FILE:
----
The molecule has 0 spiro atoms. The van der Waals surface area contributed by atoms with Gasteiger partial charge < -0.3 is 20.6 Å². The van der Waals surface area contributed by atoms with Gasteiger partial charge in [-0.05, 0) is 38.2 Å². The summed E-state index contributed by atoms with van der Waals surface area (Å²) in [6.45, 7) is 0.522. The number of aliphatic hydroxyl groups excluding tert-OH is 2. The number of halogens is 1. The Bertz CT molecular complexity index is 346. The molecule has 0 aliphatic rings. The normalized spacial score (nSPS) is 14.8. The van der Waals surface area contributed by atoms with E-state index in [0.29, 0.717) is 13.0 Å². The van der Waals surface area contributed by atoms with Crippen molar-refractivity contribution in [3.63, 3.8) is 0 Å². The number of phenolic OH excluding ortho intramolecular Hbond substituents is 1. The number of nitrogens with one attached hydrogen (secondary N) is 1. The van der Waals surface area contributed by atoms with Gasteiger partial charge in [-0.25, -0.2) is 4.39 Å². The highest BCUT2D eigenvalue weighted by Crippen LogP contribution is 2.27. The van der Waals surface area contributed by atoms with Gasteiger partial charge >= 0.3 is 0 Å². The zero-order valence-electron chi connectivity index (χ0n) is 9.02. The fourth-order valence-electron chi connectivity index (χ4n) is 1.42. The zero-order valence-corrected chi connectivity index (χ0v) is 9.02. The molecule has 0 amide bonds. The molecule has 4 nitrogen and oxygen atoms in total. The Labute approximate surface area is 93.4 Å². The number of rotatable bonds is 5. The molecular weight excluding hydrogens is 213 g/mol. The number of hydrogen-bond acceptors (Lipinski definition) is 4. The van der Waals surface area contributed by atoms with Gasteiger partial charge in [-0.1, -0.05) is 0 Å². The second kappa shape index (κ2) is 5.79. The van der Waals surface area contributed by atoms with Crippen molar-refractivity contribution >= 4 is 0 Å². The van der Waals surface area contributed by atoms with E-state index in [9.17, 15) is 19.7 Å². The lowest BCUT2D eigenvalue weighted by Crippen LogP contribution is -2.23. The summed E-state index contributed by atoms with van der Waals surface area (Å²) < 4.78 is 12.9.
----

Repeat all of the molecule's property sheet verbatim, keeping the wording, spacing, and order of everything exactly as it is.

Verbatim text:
The molecule has 0 spiro atoms. The van der Waals surface area contributed by atoms with Gasteiger partial charge < -0.3 is 20.6 Å². The van der Waals surface area contributed by atoms with Gasteiger partial charge in [-0.05, 0) is 38.2 Å². The summed E-state index contributed by atoms with van der Waals surface area (Å²) in [6.45, 7) is 0.522. The number of aliphatic hydroxyl groups excluding tert-OH is 2. The number of halogens is 1. The Bertz CT molecular complexity index is 346. The molecule has 0 aliphatic rings. The normalized spacial score (nSPS) is 14.8. The van der Waals surface area contributed by atoms with E-state index in [0.29, 0.717) is 13.0 Å². The van der Waals surface area contributed by atoms with Crippen molar-refractivity contribution in [3.63, 3.8) is 0 Å². The number of phenolic OH excluding ortho intramolecular Hbond substituents is 1. The number of nitrogens with one attached hydrogen (secondary N) is 1. The van der Waals surface area contributed by atoms with Gasteiger partial charge in [-0.25, -0.2) is 4.39 Å². The highest BCUT2D eigenvalue weighted by Crippen LogP contribution is 2.27. The van der Waals surface area contributed by atoms with Gasteiger partial charge >= 0.3 is 0 Å². The zero-order valence-electron chi connectivity index (χ0n) is 9.02. The fourth-order valence-electron chi connectivity index (χ4n) is 1.42. The zero-order valence-corrected chi connectivity index (χ0v) is 9.02. The molecule has 0 amide bonds. The molecule has 4 nitrogen and oxygen atoms in total. The Labute approximate surface area is 93.4 Å². The number of rotatable bonds is 5. The molecular weight excluding hydrogens is 213 g/mol. The number of hydrogen-bond acceptors (Lipinski definition) is 4. The van der Waals surface area contributed by atoms with Gasteiger partial charge in [-0.1, -0.05) is 0 Å². The second kappa shape index (κ2) is 5.79. The van der Waals surface area contributed by atoms with Crippen molar-refractivity contribution >= 4 is 0 Å². The van der Waals surface area contributed by atoms with E-state index in [9.17, 15) is 19.7 Å². The lowest BCUT2D eigenvalue weighted by Crippen LogP contribution is -2.23. The summed E-state index contributed by atoms with van der Waals surface area (Å²) < 4.78 is 12.9.